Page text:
Brian Laundrie's Parents Ask Judge to Dismiss Petito Lawsuit
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Silence by Brian Laundrie’s Parents After Gabby Petito Disappeared Was ‘Legally Permissible, Constitutionally Protected,’ and ‘Not Outrageous’: Defense Attorney

 
Gabby Petito and Brian Laundrie appear in Aug. 12, 2021 Moab, Utah police body camera videos.

Gabby Petito and Brian Laundrie appear in Aug. 12, 2021 Moab, Utah police body camera videos.

An attorney for the parents of Brian Laundrie has asked a Florida judge to throw out a civil lawsuit filed against the Laundrie family by the parents of the woman Brian is alleged to have admitted killing.

“The Complaint should be dismissed with prejudice and the Plaintiffs should not be granted leave to amend,” wrote Tampa, Fla. attorney Matthew Luka for parents Christopher Laundrie and Roberta Laundrie.  “The Complaint is insufficient and deficient as a matter of law for many reasons and those deficiencies cannot be cured by an amended Complaint.”

Here’s why, according to Luka, the case must be tossed:

The gravamen of the claimed wrongdoing is that the Laundries exercised their constitutional rights and essentially made no statements to the Plaintiffs or law enforcement.  As a matter of law the Laundries’ silence (conduct) should not form the basis of a claim for intentional infliction of emotional distress.  The Laundries’ constitutional rights and the elements necessary for such a cause of action should not change with an amendment of the Complaint.

“Furthermore, the time period at issue occurred several months ago and the foundation of the Plaintiffs claimed distress, wanting to find their daughter, has been resolved,” Luka continued.  “There are no more facts that could emerge that would bolster the Plaintiffs’ claim.”

Gabby Petito disappeared and later turned up dead while she and Brian Laundrie were on a cross-country van trip last summer. Laundrie returned to Florida on Sept. 1, 2021 in the white van the couple had taken on the trip. Petito’s family reported her missing on Sept. 11, 2021. Petito’s body turned up in Wyoming on Sept. 19, 2021.  A coroner determined Petito had been strangled to death, and Petito’s manner of death was listed as homicide.  Laundrie’s body turned up in a Florida nature preserve on Oct. 20, 2021. Authorities determined he died by suicide via a self-inflicted gunshot wound.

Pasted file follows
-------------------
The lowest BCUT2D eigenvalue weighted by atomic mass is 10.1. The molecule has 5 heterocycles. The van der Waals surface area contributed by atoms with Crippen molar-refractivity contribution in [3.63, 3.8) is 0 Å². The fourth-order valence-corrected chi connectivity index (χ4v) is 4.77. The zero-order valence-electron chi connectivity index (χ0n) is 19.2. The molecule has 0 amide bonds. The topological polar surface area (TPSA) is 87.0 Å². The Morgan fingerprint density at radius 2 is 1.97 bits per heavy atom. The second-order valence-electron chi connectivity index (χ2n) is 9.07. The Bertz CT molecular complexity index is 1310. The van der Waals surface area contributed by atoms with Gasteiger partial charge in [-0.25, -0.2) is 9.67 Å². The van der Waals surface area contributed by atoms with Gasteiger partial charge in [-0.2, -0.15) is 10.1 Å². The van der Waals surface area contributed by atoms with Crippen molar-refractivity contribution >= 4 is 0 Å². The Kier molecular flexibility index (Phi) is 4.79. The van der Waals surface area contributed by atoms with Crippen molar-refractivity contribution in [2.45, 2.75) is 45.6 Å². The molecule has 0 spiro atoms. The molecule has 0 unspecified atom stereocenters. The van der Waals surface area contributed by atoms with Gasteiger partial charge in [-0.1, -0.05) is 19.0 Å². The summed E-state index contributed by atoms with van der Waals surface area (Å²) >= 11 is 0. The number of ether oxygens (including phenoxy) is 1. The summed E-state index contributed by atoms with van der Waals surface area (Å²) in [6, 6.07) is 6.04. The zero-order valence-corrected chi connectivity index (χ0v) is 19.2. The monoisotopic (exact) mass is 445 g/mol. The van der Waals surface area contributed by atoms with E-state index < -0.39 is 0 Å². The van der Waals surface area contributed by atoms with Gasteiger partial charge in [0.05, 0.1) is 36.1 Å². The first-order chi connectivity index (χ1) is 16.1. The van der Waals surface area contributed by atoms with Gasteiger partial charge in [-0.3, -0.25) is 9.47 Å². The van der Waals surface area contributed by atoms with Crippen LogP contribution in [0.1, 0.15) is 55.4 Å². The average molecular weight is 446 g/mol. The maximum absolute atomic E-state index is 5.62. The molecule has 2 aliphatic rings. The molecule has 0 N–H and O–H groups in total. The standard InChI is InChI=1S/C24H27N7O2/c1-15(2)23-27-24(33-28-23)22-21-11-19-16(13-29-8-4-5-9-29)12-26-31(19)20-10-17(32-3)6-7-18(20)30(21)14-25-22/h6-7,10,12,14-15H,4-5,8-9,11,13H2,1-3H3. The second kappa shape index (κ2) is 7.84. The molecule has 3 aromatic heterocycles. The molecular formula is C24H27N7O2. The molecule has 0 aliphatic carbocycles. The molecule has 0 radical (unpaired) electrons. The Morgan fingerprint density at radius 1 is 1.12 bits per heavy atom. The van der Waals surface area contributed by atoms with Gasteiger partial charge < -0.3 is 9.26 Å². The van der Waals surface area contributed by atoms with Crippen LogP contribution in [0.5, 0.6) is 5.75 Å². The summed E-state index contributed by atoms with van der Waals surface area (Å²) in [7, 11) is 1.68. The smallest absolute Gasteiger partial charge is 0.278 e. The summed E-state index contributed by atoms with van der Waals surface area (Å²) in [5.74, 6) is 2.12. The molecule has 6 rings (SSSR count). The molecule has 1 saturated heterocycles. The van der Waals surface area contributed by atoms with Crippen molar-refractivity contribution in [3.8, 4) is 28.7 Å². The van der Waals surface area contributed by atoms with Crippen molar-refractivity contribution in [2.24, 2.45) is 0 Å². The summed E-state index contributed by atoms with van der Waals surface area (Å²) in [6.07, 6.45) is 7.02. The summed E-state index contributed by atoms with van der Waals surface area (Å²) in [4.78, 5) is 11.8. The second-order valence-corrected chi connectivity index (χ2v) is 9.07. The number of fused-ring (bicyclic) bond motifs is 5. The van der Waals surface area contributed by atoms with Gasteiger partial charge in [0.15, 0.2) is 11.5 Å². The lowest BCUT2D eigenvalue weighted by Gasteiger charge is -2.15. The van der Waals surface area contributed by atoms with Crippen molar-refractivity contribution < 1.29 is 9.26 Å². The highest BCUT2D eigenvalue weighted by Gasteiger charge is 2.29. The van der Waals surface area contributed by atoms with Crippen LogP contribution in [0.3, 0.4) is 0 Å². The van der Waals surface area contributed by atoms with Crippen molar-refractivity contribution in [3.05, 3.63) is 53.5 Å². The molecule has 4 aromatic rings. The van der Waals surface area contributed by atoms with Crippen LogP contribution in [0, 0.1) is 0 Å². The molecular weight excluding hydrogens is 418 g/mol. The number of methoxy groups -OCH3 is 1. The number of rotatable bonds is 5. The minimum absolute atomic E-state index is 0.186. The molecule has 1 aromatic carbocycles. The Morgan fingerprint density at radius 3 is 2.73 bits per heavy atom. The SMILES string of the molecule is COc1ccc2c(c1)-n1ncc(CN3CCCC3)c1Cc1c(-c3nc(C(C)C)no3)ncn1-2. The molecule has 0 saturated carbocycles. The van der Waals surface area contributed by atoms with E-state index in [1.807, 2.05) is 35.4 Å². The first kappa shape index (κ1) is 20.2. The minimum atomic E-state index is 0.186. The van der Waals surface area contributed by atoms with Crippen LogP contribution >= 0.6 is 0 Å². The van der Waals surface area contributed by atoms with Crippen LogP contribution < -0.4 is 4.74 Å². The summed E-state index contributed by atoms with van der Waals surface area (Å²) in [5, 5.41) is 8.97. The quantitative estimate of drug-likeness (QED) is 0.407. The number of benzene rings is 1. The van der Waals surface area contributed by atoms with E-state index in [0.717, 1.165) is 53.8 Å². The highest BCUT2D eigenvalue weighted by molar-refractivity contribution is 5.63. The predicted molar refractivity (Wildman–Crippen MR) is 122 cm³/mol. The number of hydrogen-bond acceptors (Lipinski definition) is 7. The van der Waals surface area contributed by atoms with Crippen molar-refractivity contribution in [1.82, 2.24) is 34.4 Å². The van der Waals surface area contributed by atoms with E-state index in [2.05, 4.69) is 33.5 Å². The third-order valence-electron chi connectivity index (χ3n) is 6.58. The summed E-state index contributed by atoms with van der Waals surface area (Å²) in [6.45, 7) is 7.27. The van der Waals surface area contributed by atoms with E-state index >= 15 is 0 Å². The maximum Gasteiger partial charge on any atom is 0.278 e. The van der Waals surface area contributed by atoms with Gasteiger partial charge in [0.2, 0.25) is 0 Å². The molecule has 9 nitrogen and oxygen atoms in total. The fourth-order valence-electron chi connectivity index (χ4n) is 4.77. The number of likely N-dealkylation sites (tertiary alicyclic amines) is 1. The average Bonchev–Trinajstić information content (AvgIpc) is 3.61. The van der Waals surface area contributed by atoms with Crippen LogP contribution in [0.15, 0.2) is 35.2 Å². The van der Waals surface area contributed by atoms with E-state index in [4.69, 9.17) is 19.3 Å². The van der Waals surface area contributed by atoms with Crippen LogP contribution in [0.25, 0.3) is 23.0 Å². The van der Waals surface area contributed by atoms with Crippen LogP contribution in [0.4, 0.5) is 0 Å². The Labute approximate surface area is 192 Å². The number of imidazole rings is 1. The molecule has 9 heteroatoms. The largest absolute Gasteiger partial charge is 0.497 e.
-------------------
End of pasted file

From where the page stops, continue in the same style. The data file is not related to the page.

The FBI in January 2022 released a statement that said a notebook found near Laundrie’s body “revealed written statements by Mr. Laundrie claiming responsibility for Ms. Petito’s death.”  Neither the notebook itself nor exact copies of its contents have been released to the public.

As Law&Crime previously reported in extensive detail, Gabby’s father Joseph Petito, of Vero Beach, Fla., and Gabby’s mother Nichole Schmidt, of Blue Point, N.Y., filed a civil lawsuit on March 11, 2022, which blamed Brian Laundrie’s parents of prolonging and adding to their agony and suffering by failing to relay their alleged knowledge that Brian had murdered Gabby.

“It is believed, and therefore averred that on or about August 28, 2021, Brian Laundrie advised his parents, Christopher Laundrie and Roberta Laundrie, that he had murdered Gabrielle Petito,” the lawsuit claimed.  “On that same date, Christopher Laundrie and Roberta Laundrie spoke with Attorney Steve Bertolino, and sent him a retainer on September 2, 2021.”

The lawsuit alleged that a previously “cordial relationship” between the families quickly disintegrated and that the Laundries immediately stopped talking to the Petitos on Sept. 1, 2021, despite the fact that Gabby was missing and that a manhunt had engulfed the nation.

As Law&Crime copiously and studiously noted when the original Petito lawsuit was filed, the lawsuit did not name a strict cause of action beyond various facial allegations of “negligence.” It appeared to assert the the Laundrie parents intentionally inflicted emotional distress (IIED) upon the Petito family by remaining silent.

Luka, writing for the Laundrie parents, characterized the original lawsuit as a de facto IIED claim for the purposes of arguing against it and rubbished the Petito family contentions in his own Wednesday court filing.  He said the Petito parents failed to state an actionable claim against his clients.

“Plaintiffs’ Complaint ambiguously draws language from two unidentified causes of action and does not identify either as the cause of action upon which it relies,” Luka noted.  “That deficiency requires dismissal.”

He continued by asserting that the lawsuit “names two Plaintiffs and two defendants without attempting to distinguish between them.”

“The Complaint offers no theory that would impute the conduct of one Defendant against another so any cause of action against them must be separate,” Luka continued.  “Commingling various claims against all defendants may warrant dismissal of a complaint,” he added, quoting and citing Florida case law (we’ve omitted the citations and the internal quotations).

Luka wrote that four elements “must” be alleged under Florida law for a valid IIED claim to make it through the courts:  (1) deliberate or reckless infliction of mental suffering, (2) outrageous conduct, (3) the conduct caused the emotional distress, and (4) the distress was severe.